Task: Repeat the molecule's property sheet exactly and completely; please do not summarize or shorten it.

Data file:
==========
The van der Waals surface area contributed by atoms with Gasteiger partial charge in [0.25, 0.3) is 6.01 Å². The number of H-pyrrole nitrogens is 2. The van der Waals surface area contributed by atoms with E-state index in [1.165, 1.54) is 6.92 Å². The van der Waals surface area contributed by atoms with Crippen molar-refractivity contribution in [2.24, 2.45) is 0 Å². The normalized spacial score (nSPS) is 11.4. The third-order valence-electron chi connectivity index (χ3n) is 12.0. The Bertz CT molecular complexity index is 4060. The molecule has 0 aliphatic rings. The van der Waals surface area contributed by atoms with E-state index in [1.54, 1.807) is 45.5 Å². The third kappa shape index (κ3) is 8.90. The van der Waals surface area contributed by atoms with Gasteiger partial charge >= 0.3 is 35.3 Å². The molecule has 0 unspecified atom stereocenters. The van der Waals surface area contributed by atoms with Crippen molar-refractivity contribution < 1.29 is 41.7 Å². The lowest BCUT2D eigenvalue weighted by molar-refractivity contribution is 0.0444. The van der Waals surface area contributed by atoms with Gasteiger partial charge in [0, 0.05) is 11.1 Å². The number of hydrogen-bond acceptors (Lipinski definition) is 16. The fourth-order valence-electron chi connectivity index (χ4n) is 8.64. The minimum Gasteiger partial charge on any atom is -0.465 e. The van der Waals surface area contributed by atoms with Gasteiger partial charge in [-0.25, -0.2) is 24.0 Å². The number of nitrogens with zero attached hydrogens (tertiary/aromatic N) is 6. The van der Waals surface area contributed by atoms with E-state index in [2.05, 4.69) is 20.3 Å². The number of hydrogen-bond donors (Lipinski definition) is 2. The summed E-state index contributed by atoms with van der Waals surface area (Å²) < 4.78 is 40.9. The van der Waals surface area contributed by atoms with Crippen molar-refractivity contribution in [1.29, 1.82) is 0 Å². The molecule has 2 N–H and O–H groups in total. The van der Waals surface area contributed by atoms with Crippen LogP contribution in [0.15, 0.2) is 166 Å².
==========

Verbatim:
The van der Waals surface area contributed by atoms with Gasteiger partial charge in [0.25, 0.3) is 6.01 Å². The number of H-pyrrole nitrogens is 2. The van der Waals surface area contributed by atoms with E-state index in [1.165, 1.54) is 6.92 Å². The van der Waals surface area contributed by atoms with Crippen molar-refractivity contribution in [2.24, 2.45) is 0 Å². The normalized spacial score (nSPS) is 11.4. The third-order valence-electron chi connectivity index (χ3n) is 12.0. The Bertz CT molecular complexity index is 4060. The molecule has 0 aliphatic rings. The van der Waals surface area contributed by atoms with E-state index in [1.54, 1.807) is 45.5 Å². The third kappa shape index (κ3) is 8.90. The van der Waals surface area contributed by atoms with Gasteiger partial charge >= 0.3 is 35.3 Å². The molecule has 0 unspecified atom stereocenters. The van der Waals surface area contributed by atoms with Crippen molar-refractivity contribution < 1.29 is 41.7 Å². The lowest BCUT2D eigenvalue weighted by molar-refractivity contribution is 0.0444. The van der Waals surface area contributed by atoms with Gasteiger partial charge in [0, 0.05) is 11.1 Å². The number of hydrogen-bond acceptors (Lipinski definition) is 16. The fourth-order valence-electron chi connectivity index (χ4n) is 8.64. The minimum Gasteiger partial charge on any atom is -0.465 e. The van der Waals surface area contributed by atoms with Gasteiger partial charge in [-0.25, -0.2) is 24.0 Å². The number of nitrogens with zero attached hydrogens (tertiary/aromatic N) is 6. The van der Waals surface area contributed by atoms with E-state index in [2.05, 4.69) is 20.3 Å². The number of hydrogen-bond donors (Lipinski definition) is 2. The summed E-state index contributed by atoms with van der Waals surface area (Å²) < 4.78 is 40.9. The van der Waals surface area contributed by atoms with Crippen molar-refractivity contribution in [1.29, 1.82) is 0 Å². The molecule has 2 N–H and O–H groups in total. The van der Waals surface area contributed by atoms with Crippen LogP contribution in [0.15, 0.2) is 166 Å².